"The fact that some geniuses were laughed at does not mean all who were laughed at were geniuses. They laughed at Columbus. They laughed at Fulton. They also laughed at Bozo the clown." Carl Sagan
In week ended 5th January, the deadweight prime cattle average price levelled on the week at 365.0p/kg. read more
As domestic lamb continues to compete with increased volumes of cheaper imports and demand remains subdued, DW lamb prices eased in week ended 5th January. read more
World prices eased back towards the end of 2012 although remained at levels comparable to the same period in 2011. read more
Having shot to record levels during September and October, GB finished pig prices continued to rise in November and early December, albeit more slowly. read more
The GB weekly average price rose by £4.63/t to £227.93/t and the free-buy average fell by £4.45/t to £330.74/t. read more
Mid-January saw the release of much-anticipated information from the USDA in the form of world supply and demand estimates, US winter wheat plantings, final 2012 production estimates and quarterly stocks. read more
The USDA data set a bearish tone for oilseed markets with upward revisions to US and Brazilian crops. read more
UK malting barley export prices are at €245/t FOB (spring, South Coast) w/e 11th April. read more
The latest National Statistics produced by Defra on the activity of UK hatcheries and poultry slaughterhouses. read more
USDA’s latest quarterly stocks report, released on 28th September, estimated US maize stocks (at 1st September) at 25.1m t, down 12% on the same point in 2011 and the lowest since 2004. read more
Food industry faces inspection changes
The world’s most widespread food safety standard is changing, Amanda McCarthy tells Chris Lyddon
Farmers are used to the assurance inspector turning up and going over everything, but it’s just the start of a chain of assurance and independent inspection that covers the food industry right up to the point at which the consumer buys the final product.
That inspection system, for most of the food chain, is about to change in a quite revolutionary way, explains Amanda McCarthy, food certification director at NSF-CMi, one of the biggest independent third party inspection bodies.
The British Retail Consortium (BRC), the retailers’ trade association, is about to change its standard – and it is one that has come to be adopted in countries around the world.
“It’s massive,” says Ms McCarthy. “Of the food safety standards it’s number one in terms of numbers and the most widespread in terms of where it’s used throughout the world. It’s on every continent.”
The BRC standard was boosted by the 2007 decision of US supermarket Walmart to write to all its suppliers insisting on third-party certification.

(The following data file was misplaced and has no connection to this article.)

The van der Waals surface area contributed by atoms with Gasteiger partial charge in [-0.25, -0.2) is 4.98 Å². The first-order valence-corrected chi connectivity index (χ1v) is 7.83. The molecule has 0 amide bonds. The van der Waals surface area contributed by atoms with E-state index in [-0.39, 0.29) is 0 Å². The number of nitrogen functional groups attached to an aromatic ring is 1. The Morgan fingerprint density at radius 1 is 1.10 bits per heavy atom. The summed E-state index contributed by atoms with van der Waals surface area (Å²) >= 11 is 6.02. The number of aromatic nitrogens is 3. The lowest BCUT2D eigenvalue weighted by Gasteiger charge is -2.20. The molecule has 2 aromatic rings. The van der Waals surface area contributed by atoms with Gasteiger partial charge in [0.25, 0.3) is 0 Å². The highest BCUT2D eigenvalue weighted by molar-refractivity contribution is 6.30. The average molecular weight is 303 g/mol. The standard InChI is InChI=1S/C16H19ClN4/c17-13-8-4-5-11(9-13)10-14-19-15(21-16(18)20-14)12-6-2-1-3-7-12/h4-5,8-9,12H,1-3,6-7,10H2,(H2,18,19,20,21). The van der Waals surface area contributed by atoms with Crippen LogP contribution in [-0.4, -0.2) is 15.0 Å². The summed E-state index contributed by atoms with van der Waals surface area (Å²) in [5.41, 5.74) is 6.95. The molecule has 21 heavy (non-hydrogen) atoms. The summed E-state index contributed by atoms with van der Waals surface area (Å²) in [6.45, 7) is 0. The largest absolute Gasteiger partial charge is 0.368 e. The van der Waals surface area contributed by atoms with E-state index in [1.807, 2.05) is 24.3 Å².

“The BRC came in and was the first one to say ‘we can help you out’, so it took off in the US as well,” says Ms McCarthy.
“That’s made a huge difference. It’s a lot more consistent, rather than individual retailers expecting a certain approach.”
For example, rather than Sainsbury’s going to a manufacturer and saying it wanted things done a particular way and Tesco coming along afterwards and wanting something different, manufacturers could work to the same standard for all their customers.
“Now it’s a consistent approach. What the BRC food standard is asking for in terms of supply management is one approach.”
That standard, however, is about to change.
“There is a new version coming out in January, Issue Six,” Ms McCarthy explains.
“The BRC is making a conscious move away from documentation and more into what is actually happening on the site. It has actually reduced the number of requirements that are purely documentation and increased the number which are a good manufacturing practice.”
“There have been some instances where auditors have gone in and done their paper trail exercise and then retailers have gone in behind them and found the hygiene and housekeeping wasn’t up to scratch,” points out Ms McCarthy.
“They want more time spent on that. They are actually looking at unannounced audits as well – where the auditor just turns up and says ‘I want to get into the factory within half an hour and see what’s going on’.
“You will find that manufacturers will have to do a lot more to make sure their own site is up to scratch, rather than just purely getting the documentation all together,” she adds.
“The documentation will still need to be there, but it is quite a significant change of emphasis by the BRC.”
Site design Surface Creative, integration by 360 Solutions
© Grove House Publishing Ltd, a Ten Alps Company, Hendal Oast, Hendal Farm, Groombridge, Kent TN3 9NU
firstname.lastname@example.org | 01892 861664